The Deepdale Horseshoe

1st August 2020

I wasn't supposed to be walking this weekend due to family commitments which changed at the very last minute. David had wild camped over Thursday and Friday on Kentmere Pike and Rod was planning a trip either on the Langdale Pikes or this walk, the Deepdale Horseshoe so I emailed Rod on Thursday evening asking would he mind I jump on board.

Rod was undecided whether to continue onto Arnison Crag after summiting St Sunday and Birks but I managed to persuade him to drop back into Deepdale via Gavel Pike and Lord's Seat which had been on my 'to do list' for a while and was great to include a never included descent into the walk after a rather mixed day on the fells which at one point saw us take a true Lakeland soaking only to have to remove layers later into the walk because it was too hot.

I've been toying with the idea to use my mobile phone to take pictures when the weather is unsettled because the low light really does have an adverse affect when using my Nikon DSLR, yes I can change the light settings but I don't really want to be worrying about image quality when I'd rather be enjoying the walk so today with rain in the air from the off I switched between my DSLR and mobile phone then once the rain got heavier I packed my DSLR away and ended up using my mobile for picture taking for the majority of the walk.

Wainwright Guide Book One
The Eastern Fells

Hart Crag

Occupying a strategic position overlooking three valleys. To the north-east, Hart Crag follows usual mountain structure by sending out a long declining ridge, which forms a high barrier between isolated Deepdale and delectable Dovedale.


Ascent: 3,267 Feet - 997 Metres
Wainwrights: 4, Hartsop above Howe - Hart Crag - Fairfield - St Sunday Crag
Visiting: 4, Gale Crag - Cofa Pike - Gavel Pike - Lord's Seat
Weather: A Wet Start Turning Brighter By Midday. Feeling Fresh Across The Summits. Highs of 16°C Lows of 12.3°C
Parking: Parking Spaces, Deepdale Bridge
Area: Eastern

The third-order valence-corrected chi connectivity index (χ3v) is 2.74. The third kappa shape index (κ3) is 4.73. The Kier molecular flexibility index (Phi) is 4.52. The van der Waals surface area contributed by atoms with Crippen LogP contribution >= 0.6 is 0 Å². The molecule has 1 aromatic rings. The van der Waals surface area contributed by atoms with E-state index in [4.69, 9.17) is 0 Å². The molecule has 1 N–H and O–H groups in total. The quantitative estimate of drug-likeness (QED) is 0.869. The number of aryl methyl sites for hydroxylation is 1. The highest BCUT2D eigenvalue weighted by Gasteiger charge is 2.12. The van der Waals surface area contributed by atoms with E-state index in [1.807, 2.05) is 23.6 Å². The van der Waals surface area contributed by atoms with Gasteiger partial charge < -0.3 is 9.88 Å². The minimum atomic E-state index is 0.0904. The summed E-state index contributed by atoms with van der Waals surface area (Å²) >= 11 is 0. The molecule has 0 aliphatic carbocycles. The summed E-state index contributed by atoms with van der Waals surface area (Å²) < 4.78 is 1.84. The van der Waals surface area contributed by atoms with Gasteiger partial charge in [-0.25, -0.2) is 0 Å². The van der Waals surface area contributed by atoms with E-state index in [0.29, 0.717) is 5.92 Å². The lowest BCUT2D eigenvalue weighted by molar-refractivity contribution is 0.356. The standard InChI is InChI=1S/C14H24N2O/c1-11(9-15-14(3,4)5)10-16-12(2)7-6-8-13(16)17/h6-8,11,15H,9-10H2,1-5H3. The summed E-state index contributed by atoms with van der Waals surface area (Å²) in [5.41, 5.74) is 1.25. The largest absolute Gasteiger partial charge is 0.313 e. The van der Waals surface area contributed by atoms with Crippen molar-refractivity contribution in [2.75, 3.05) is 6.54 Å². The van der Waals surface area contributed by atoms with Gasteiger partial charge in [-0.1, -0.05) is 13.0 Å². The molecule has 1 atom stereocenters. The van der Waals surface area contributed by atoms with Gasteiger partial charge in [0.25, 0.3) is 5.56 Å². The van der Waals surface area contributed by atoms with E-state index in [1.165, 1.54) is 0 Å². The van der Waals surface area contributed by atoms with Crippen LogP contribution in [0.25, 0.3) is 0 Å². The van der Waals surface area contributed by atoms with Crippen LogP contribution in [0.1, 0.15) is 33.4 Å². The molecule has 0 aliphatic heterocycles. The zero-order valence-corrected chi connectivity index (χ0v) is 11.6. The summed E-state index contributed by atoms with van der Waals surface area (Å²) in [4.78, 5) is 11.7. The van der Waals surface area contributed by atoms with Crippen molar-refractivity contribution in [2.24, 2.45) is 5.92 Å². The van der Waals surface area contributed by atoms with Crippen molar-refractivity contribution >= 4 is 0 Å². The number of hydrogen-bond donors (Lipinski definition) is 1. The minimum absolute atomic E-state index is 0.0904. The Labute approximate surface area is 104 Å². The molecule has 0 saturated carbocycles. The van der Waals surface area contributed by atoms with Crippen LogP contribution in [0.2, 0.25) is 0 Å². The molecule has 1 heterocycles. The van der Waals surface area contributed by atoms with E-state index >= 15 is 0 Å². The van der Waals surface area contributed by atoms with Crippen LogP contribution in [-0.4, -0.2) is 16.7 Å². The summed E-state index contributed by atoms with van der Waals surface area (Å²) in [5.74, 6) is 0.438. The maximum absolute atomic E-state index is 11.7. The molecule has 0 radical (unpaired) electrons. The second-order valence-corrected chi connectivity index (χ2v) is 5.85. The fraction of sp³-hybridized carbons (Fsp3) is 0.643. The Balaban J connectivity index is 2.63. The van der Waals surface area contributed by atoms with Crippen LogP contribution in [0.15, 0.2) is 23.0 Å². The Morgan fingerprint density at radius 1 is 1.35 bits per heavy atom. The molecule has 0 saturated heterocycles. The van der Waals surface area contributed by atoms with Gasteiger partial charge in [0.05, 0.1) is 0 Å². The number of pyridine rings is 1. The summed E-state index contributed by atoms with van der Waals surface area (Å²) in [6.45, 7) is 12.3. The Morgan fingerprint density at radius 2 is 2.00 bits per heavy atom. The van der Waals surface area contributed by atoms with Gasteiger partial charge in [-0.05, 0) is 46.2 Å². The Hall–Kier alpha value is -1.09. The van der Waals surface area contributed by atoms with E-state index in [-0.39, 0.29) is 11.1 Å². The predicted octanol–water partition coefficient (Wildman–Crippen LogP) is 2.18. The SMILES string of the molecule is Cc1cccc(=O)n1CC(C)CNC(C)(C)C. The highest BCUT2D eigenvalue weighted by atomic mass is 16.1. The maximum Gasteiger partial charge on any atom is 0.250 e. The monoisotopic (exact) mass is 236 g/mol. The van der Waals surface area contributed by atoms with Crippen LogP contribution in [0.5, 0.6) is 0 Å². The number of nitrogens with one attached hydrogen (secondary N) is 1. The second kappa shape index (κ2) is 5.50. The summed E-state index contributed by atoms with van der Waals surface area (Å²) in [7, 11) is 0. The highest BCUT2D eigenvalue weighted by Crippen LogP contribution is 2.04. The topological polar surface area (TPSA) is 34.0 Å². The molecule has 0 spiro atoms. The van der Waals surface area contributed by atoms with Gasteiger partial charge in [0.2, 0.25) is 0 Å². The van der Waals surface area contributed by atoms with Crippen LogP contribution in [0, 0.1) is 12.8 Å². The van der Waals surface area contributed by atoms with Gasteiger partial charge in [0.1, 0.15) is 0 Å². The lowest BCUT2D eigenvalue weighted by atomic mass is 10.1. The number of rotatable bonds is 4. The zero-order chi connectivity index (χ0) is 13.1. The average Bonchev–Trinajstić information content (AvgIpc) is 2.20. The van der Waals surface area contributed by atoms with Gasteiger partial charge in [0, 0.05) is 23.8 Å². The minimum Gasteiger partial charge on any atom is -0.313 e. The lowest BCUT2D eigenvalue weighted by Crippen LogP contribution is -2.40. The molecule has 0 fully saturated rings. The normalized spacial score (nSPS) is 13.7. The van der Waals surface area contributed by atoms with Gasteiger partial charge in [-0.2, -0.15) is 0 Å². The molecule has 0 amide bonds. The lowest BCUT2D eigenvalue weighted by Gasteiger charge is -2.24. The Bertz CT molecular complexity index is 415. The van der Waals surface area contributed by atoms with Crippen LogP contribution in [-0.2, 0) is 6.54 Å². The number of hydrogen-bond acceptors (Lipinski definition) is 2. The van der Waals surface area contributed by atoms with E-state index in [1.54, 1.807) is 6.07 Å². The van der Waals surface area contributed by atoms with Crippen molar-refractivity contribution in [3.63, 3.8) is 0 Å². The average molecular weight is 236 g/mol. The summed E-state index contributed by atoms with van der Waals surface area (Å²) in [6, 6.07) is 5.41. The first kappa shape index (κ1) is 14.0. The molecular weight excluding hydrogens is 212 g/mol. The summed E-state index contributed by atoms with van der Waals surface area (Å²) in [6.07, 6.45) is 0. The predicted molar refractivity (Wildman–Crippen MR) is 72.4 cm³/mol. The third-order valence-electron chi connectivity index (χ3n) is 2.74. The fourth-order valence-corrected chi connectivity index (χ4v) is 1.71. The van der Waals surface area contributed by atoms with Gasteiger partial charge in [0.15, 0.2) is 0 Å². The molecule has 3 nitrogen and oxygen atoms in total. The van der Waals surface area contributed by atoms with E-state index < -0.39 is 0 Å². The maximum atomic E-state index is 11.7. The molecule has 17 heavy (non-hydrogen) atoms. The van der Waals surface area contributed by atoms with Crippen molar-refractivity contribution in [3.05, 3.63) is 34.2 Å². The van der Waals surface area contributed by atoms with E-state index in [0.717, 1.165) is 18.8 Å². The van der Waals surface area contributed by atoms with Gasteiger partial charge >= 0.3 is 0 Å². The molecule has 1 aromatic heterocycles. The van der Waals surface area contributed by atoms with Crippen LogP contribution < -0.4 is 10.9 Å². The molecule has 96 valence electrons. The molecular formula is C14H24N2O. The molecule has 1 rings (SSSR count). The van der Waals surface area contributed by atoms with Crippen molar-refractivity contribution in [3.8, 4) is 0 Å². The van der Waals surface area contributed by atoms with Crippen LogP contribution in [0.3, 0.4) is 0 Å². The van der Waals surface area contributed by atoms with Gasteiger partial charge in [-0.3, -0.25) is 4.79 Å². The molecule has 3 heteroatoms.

Miles: 7.5
Walking With: Rod Hepplewhite
Ordnance Survey: OL5
Time Taken: 6 Hours 10 Minutes
Route: Deepdale Bridge - Gale Crag - Hartsop above Howe - Hart Crag - Link Hause - Fairfield - Cofa Pike - St Sunday Crag - Gavel Pike - Lord's Seat - Deepdale - Deepdale Bridge

Parking Details and Map
Nearest Post Code: CA11 0NS
Grid Reference: NY 399 414
Notes: There are limited parking spaces at Deepdale Bridge with spaces for around half a dozen well parked cars. Due to the popularity of the fells around the Deepdale Valley parking here can be difficult after mid morning, my advice is to arrive early and you shouldn't have any trouble parking. Parking is free.


Map and Photo Gallery


Hartsop Dodd, Middle Dodd and Red Screes from Deepdale Bridge 07:55am 16°C

The morning hadn't been gifted with the best forecast confirmed by the low cloud which hovered just over the top of Kirkstone Pass as I made my way towards Deepdale Bridge but with that said, chinks of blue sky were appearing from the west which showed promise. We had arranged to meet at 08:15 and I arrived with plenty of time to spare and parked at the parking spaces next to the Deepdale Bridge.

Rod soon followed and parked in front of me before we started to kit up under brooding skies which looked like they could unleash a torrent of rain at any minute. With the cars locked we passed over the style and walked through a field full of sheep towards a second gate bound for the Hartsop above How ridge.

A distant Deepdale Hause with Hart Crag, Fairfield and St Sunday Crag below cloud.
I think this photo kind'a sets the mood of the morning with shafts of light penetrating through the cloud while most, it not all of our surrounding summits are below a heavy mass of cloud. Meanwhile the Hartsop above How ridge seen over on the left is looking a tad gloomy but with atmospherics changing by the minute it won't last.